A brand or trademark is the way one business distinguishes its products or services from other businesses’ products or services. It might be a word, a phrase, a logo, or even a combination of any or all those things. Developing a strong trademark is key to protecting the value of the brand.
Examples of well-known trademarks include NIKE, CHANEL and COKE. The name of your product or service doesn’t have to be famous to be protected by trademark law. But, not every name is protected as a trademark.
In selecting a trademark, resist the temptation to pick a mark that is generic or describes the goods or services. Generic names cannot be protected and it is difficult, if not impossible, to protect a mark that is descriptive. Trademarks are subject to varying degrees of protection. The stronger the mark, the greater protection it will receive.
While we may all have a box of facial tissues in our office, some of us will have Kleenex brand and others may have Puffs brand. Facial tissue is an example of a generic term.
Guiding clients through the process of selecting a strong product name can be challenging. Here’s an example we often discuss with clients to highlight the difference in a generic/weak trademark and a fanciful/strong trademark. If you open a men’s clothing store and name it “Men’s Clothing,” you cannot secure trademark protection for the name. If you open a place to cut men’s hair and call it the “Barber Shop” you cannot have a trademark. In both examples the name of the store is generic for the product or service sold inside.
But, consider a men’s clothing store where you have barber chairs as props and a barber pole at the front door. In that case, “Barber Shop” for a men’s clothing store is not generic or descriptive. It might just be a very strong brand name because it does not describe the product sold in the store.
After identifying a strong brand name, the next step is a trademark search to determine if anyone else is using a similar name for the same products/services or for related items. These searches are performed at the United State Patent and Trademark Office, the Internet and other third-party search services. Trademark law is designed as a consumer protection act, not a business owner protection act. The key of the search is determining if this new mark might be so similar to an existing brand in the marketplace that there is a likelihood of consumer confusion as to the source of the product or service. Likelihood of consumer confusion is the standard used to determine trademark infringement.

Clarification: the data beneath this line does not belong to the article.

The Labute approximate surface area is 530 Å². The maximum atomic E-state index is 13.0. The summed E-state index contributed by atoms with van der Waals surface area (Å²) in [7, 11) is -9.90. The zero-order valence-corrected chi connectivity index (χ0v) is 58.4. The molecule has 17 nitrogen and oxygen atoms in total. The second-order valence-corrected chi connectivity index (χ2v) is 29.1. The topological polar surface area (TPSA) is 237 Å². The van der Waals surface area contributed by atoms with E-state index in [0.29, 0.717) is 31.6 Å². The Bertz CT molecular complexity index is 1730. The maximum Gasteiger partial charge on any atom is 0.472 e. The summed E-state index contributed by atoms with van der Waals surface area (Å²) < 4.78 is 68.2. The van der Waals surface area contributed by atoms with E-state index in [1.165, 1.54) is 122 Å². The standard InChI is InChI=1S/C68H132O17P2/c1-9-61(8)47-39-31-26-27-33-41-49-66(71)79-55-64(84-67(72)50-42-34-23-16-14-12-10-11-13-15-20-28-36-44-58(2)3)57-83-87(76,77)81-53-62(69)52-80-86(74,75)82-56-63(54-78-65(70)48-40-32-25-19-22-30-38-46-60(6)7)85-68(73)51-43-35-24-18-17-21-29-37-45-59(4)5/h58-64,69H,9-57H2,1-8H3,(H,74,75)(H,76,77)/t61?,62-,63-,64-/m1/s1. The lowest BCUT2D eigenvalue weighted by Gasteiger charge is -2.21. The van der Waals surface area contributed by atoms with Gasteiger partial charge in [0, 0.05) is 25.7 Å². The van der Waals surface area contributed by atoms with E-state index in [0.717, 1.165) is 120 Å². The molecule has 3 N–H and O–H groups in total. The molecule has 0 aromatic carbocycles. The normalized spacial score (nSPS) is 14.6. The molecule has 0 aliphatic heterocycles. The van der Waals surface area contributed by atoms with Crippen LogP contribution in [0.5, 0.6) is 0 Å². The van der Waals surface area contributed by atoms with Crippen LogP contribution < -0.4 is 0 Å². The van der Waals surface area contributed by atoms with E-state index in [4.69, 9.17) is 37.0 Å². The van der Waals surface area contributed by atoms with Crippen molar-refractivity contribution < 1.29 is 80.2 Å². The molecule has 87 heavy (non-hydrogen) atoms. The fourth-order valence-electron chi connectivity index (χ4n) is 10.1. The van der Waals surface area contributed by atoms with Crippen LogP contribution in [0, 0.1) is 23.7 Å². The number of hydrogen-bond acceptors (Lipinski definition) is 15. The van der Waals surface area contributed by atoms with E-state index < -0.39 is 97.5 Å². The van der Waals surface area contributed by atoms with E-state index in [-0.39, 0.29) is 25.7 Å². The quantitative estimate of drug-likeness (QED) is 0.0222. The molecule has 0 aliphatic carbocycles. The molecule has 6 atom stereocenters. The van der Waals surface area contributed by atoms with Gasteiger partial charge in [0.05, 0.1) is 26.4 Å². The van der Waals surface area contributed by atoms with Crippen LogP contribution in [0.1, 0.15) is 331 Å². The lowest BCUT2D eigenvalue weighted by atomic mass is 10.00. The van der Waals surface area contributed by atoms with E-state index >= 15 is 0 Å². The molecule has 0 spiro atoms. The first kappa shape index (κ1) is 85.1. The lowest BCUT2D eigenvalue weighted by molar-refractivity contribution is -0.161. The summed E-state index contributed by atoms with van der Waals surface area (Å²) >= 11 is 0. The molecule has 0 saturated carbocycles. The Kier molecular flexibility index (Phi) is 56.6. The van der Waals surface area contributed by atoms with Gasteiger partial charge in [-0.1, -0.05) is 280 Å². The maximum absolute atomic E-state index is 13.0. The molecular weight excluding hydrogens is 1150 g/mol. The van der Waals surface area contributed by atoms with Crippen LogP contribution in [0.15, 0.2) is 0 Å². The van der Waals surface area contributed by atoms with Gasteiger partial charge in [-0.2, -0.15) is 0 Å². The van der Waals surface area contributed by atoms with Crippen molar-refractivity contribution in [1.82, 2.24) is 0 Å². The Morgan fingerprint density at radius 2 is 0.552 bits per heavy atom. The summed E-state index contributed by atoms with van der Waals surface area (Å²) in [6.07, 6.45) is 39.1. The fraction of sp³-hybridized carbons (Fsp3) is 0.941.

A trademark is protected by common law from the moment the mark is attached to a product that is sold or to a service that is provided. While no registration is required to be protected, there are benefits to registration including presumptions of ownership and dates of first use. A state law application can be filed as soon as the brand name is used within the state. A newly revised Texas Trademark law grants statutory trademark protection for 5 years from the time the application is approved and may be renewed for consecutive 5 year periods.
If you believe you will use your mark in interstate commerce, that means in more than one state, you may file a federal application based upon intent to use the mark. If you are already using your mark on a product or service in more than one state, you can file a federal application based upon use. Once the mark is in use and proper filings are made with the USPTO, a federal registration lasts for ten years from the date of registration and may be renewed for consecutive ten year periods. But, it’s very important to know certain maintenance filings are due between the fifth and sixth year after registration in order to keep the registration active.
Ask any business owner and they will tell you the importance of their brand name. Helping those business owners navigate the trademark selection, search and registration process is key to protecting this asset.